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Nope, I'd imagine it would be like eating a large fish of any other species, really fishy/mushy taste. Only kept a pair of eyes last year and I can tell you the 19"er was noticeably poorer in taste than the 15"er.

Never really had a problem releasing fish. Some have taken upwards of 5 minutes to swim off, but I can't say they ever looked to be in rough shape, just lazy/tired after the ordeal. I tend to leave them in the net for a minute or 2 even if the camera and such is ready.

Never tried the livewell trick. I'll keep that in mind. Actually showing my uncle the boat last week I didn't realize our livewall was as long as it is if you remove the divider and bait bucket. Shows how often we've used it.

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Nick we had revived a couple last year in the livewell, the larger one of which was pretty much dead in the water,both of which were incidental catchs by bass fisherman. The larger fish we worked on for about 45 minutes before we put it in the livewell and about 20 minutes later she seemed good to go. I would like to think that they both lived.

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NTW    0

In line with the livewell thing, any of you ever tried livewell treatment? I've used it during bass tourneys and it makes a big difference.

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In line with the livewell thing, any of you ever tried livewell treatment? I've used it during bass tourneys and it makes a big difference.

What is it,a solution or powder of some sort?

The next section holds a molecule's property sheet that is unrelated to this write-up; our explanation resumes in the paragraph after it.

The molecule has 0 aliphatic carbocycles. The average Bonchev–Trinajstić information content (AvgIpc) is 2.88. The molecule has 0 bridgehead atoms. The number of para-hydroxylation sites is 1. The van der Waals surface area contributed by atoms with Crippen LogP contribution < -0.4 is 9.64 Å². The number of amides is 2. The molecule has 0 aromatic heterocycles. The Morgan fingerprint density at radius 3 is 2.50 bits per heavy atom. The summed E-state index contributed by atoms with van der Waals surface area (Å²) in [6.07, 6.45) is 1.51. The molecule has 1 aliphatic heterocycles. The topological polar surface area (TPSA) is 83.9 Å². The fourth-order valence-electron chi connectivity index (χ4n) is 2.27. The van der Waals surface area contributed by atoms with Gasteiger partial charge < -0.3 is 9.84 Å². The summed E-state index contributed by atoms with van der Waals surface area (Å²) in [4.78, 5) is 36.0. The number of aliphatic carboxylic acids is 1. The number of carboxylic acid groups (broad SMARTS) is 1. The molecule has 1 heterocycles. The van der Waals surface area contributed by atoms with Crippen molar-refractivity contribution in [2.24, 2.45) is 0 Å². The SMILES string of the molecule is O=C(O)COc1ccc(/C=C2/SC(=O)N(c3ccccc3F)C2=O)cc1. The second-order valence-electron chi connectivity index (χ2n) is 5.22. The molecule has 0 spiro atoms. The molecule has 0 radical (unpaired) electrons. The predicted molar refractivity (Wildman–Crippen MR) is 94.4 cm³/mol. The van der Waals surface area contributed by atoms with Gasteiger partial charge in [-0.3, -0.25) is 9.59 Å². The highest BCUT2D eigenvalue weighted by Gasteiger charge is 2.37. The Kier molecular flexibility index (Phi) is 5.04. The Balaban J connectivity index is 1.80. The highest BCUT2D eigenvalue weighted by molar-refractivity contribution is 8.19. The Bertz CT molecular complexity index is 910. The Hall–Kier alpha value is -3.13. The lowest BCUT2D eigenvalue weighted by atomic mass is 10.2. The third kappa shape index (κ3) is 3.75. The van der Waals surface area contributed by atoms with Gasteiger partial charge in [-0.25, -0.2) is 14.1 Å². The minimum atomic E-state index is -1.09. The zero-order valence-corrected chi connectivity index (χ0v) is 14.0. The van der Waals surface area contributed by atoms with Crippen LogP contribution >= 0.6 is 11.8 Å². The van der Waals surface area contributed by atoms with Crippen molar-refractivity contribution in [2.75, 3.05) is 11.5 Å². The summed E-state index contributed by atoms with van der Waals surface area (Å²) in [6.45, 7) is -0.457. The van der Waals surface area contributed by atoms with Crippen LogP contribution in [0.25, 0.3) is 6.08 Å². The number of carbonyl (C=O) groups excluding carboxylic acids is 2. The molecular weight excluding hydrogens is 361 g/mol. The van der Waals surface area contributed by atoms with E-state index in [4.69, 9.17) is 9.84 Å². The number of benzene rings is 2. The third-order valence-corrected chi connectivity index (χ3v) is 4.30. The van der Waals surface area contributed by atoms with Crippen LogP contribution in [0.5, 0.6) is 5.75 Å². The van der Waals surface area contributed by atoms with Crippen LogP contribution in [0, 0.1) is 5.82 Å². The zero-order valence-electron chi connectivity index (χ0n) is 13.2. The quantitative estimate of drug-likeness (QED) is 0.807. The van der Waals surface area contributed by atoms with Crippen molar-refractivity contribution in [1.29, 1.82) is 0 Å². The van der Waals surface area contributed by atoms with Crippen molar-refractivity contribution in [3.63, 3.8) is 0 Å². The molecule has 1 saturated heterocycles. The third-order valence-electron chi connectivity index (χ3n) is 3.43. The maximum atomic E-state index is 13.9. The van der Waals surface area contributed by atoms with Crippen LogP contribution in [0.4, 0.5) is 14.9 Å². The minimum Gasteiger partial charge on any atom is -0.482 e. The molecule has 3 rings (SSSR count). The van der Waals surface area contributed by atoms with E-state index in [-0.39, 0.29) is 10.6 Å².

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Thanks for all the replys and good to see the oppinions from others. Its like bass i don't fish for them and see some taken home. A pure catch and release fish to me same for big walleyes I like to see them let go healthy.

Maybe next season i can pickup some gear and actually try for musky. But as of right now I fish straightly for walleye and panfish and only a treat if a musky would happen to hit.

Thanks again and good luck. I can't wait for a 50-56" one to hit. What is the estimated weight when they reach that length? i know the girth plays a big part, but just a estimate you may go use.

also that livewell treatment stuff is a powder you toss in and some how creates more oxygen in the water.

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We had a 45 go belly up on us this year after the rear treble on a DCG got hooked in her gills.....nothing at all we could do. She was headshakin the whole way to the boat and came to the net with 2 or 3 gills hangin out of her jaw. Pretty deppressing at the time, but we were on a 48"min so all we could do is let her drift away. Would of TRIED to eat it if we could......

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I knew an old Finlander up here that claimed that they were delicious. His wife would cut the fish into sections and bake them similar to Northerns. They claimed that the meat was firm and flavorful.

That was 20 years ago and I haven't heard of anyone eating one since.